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Earth Has Not Been This Hot In 120,000 Years

The EU’s climate conservatory has said the new record for the hottest month ever recorded on Earth is significantly higher than the previous record set in July 2019.

July was the hottest month ever recorded on Earth, the EU’s climate observatory confirmed on Tuesday.

Marked by heat waves and wildfires around the world, the global average temperature in July was a third of a degree Celsius (six-tenths of a degree Fahrenheit) higher than the record set in July 2019, according to the EU’s Copernicus Climate Change Service.

How was July 2023 the warmest month on record?

Copernicus reported that the monthly average temperature for July was 16.95 C (62.5 F), well above the previous record of July 2019, which was 16.63 C.

July 6 was the hottest day, as the global average temperature reached 17.08 C. The values recorded on July 5 and July 7 were within 0.01 C of this, the report added.

The 29 days from July 3 to 31 were the hottest recorded in the Copernicus records, which date back to 1940.

This year also saw another first: Average temperatures in July temporarily exceeded the 1.5 C threshold above the preindustrial level, which is the limit set in the Paris Agreement. This was recorded during the first and third weeks of July.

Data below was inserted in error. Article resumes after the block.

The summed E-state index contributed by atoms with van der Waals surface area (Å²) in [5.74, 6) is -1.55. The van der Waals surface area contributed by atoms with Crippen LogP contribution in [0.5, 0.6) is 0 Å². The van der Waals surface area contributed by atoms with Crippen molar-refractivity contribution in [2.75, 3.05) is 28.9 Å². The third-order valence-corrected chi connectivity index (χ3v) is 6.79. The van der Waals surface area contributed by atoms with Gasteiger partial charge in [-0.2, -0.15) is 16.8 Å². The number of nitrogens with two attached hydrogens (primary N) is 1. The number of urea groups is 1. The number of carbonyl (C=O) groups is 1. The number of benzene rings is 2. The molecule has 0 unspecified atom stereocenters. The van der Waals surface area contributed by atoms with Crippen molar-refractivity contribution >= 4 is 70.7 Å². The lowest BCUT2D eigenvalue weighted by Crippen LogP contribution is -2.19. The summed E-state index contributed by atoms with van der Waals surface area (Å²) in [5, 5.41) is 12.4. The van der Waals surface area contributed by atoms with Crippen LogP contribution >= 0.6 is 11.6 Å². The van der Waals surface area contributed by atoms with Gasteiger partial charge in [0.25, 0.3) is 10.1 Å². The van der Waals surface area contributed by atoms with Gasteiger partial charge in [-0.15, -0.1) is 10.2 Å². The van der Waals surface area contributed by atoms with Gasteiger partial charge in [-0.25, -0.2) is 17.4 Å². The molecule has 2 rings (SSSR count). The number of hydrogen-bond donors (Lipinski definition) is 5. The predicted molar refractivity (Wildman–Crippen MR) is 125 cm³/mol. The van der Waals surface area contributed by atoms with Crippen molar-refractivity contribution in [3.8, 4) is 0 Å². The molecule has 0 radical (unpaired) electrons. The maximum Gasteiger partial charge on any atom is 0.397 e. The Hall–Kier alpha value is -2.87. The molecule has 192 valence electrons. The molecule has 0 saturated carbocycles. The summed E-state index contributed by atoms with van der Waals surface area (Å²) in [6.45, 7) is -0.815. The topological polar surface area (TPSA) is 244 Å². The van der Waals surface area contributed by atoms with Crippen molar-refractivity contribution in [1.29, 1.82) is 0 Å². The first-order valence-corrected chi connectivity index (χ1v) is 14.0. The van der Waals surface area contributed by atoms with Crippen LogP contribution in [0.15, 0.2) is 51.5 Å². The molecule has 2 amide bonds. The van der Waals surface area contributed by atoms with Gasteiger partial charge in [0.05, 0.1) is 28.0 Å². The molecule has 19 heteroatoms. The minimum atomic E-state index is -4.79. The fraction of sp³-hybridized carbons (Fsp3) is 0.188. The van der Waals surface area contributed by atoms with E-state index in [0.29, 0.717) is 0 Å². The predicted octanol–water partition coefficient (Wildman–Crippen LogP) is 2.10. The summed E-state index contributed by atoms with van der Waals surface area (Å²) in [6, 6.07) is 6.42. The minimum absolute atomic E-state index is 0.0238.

Where was July the hottest?

The burning of fossil fuels has contributed to longer and more frequent heat waves as well as more intense storms and floods.

The EU’s climate agency pointed out how heat waves were “experienced in multiple regions of the Northern Hemisphere, including South Europe.”

Several parts of South America and much of Antarctica also experienced well-above average temperatures.

The temperature of oceans of the world also set new records, causing concern regarding the effects it would have on marine life and coastal communities.

What does this mean?

Samantha Burgess, deputy director of Copernicus, said that 2023 “is currently the third warmest year to date.”

Burgess warned that the data indicates that the world will face “dire consequences.”

“Even if this is only temporary, it shows the urgency for ambitious efforts to reduce global greenhouse gas emissions, which are the main driver behind these records,” she added.

UN chief Antonio Guterres issued an SOS call recently, warning that the “terrifying” rise of temperature “is just the beginning.”

Urging immediate and strong action to reduce emissions, Guterres said: “The era of global warming has ended; the era of global boiling has arrived.

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